Fortunately, not all were ignorant logicists at the Vatican Council, and far less under the assistance of the Holy Spirit.
Invited by Pope John XXIII, Henri de Lubac was there. He explained that Revelation “is not, essentially, a book but a Person.” And quoting Ratzinger: “The Source par excellence is God acting in Christ.” He continued: “I would like to remember here . . . the most beautiful speech heard in Saint Peter apropos the schema on the sources of revelation, that of Monsignor (later Cardinal) Paul Zoungrana, Archbishop of Ouagadougou (Burkina), speaking on behalf of sixty-seven African bishops. ‘Fundamentally, he said, Christ is Himself the Revelation that He brings.’
He supported his opinion on texts in the liturgy and in a famous passage from St John of the Cross in The Ascent of Mount Carmel. ‘The truths we must believe and the duties we must fulfill−he concluded−should be considered above all in their relationship with a living person. Tell the world that Christ is the divine revelation. It is necessary that the beautiful face of Christ shine better in the Church. Thus you will renew the wonders of love and fidelity that glowed in the early Church.’” (Diálogo sobre el Vaticano II, 55-57).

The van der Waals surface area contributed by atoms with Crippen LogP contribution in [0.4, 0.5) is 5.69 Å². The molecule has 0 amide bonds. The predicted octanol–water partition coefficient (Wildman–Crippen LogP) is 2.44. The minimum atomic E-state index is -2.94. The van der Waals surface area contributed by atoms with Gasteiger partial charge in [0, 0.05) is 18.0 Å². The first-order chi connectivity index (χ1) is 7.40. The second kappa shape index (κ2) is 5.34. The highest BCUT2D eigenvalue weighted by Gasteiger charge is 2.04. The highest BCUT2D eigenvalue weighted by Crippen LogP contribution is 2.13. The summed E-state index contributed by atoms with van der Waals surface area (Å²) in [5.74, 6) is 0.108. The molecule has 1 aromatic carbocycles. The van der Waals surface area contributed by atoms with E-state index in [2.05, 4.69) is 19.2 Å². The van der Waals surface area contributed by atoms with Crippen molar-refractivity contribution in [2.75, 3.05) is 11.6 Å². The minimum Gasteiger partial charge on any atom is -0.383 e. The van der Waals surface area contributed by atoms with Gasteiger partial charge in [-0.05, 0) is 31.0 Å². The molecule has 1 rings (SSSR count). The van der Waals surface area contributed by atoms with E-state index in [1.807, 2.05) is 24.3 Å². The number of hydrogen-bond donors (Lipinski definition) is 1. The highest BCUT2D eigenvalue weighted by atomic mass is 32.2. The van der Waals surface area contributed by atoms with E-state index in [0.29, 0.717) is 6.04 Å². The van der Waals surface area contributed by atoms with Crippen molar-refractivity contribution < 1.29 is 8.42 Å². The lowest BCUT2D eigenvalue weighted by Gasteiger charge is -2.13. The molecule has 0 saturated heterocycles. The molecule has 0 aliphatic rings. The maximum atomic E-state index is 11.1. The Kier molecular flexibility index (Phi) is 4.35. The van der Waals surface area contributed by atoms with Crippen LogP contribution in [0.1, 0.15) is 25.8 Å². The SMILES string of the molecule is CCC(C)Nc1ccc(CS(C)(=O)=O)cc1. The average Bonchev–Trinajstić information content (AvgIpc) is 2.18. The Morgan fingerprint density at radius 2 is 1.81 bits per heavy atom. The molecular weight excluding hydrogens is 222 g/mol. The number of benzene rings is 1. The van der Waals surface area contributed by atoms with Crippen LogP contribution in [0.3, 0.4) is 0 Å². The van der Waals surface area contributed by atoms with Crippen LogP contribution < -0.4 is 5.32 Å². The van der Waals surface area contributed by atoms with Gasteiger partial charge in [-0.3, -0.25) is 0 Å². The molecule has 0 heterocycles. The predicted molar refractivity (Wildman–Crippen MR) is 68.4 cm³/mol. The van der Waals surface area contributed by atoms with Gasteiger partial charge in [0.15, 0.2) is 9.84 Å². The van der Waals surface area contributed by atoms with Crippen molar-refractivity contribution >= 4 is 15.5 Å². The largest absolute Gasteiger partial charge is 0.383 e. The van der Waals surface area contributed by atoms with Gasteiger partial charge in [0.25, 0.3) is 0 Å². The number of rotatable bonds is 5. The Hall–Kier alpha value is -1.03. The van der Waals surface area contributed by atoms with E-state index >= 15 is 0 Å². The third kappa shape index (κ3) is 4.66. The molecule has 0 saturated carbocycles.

Theology is unique
The original title of the Constitution, proposed by the Holy Office, “Sources of Revelation,” definitely vanished. The new document, Dei Verbum, would deal with De divina revelatione, and it clarifies: “Hence there exists a close connection and communication between sacred tradition and Sacred Scripture. For both of them, flowing from the same divine wellspring, in a certain way merge into a unity and tend toward the same end (9).”
Thus the Council started rescuing the most basic epistemology, heritage of previous centuries: neither Scripture nor Tradition is Revelation. And the only and ultimate source is God−God-revealing: “In His goodness and wisdom God chose to reveal Himself and to make known to us the hidden purpose of His will (see Eph. 1:9) by which through Christ, the Word made flesh, man might in the Holy Spirit have access to the Father and come to share in the divine nature (see Eph. 2:18; 2 Peter 1:4)” (DV 2).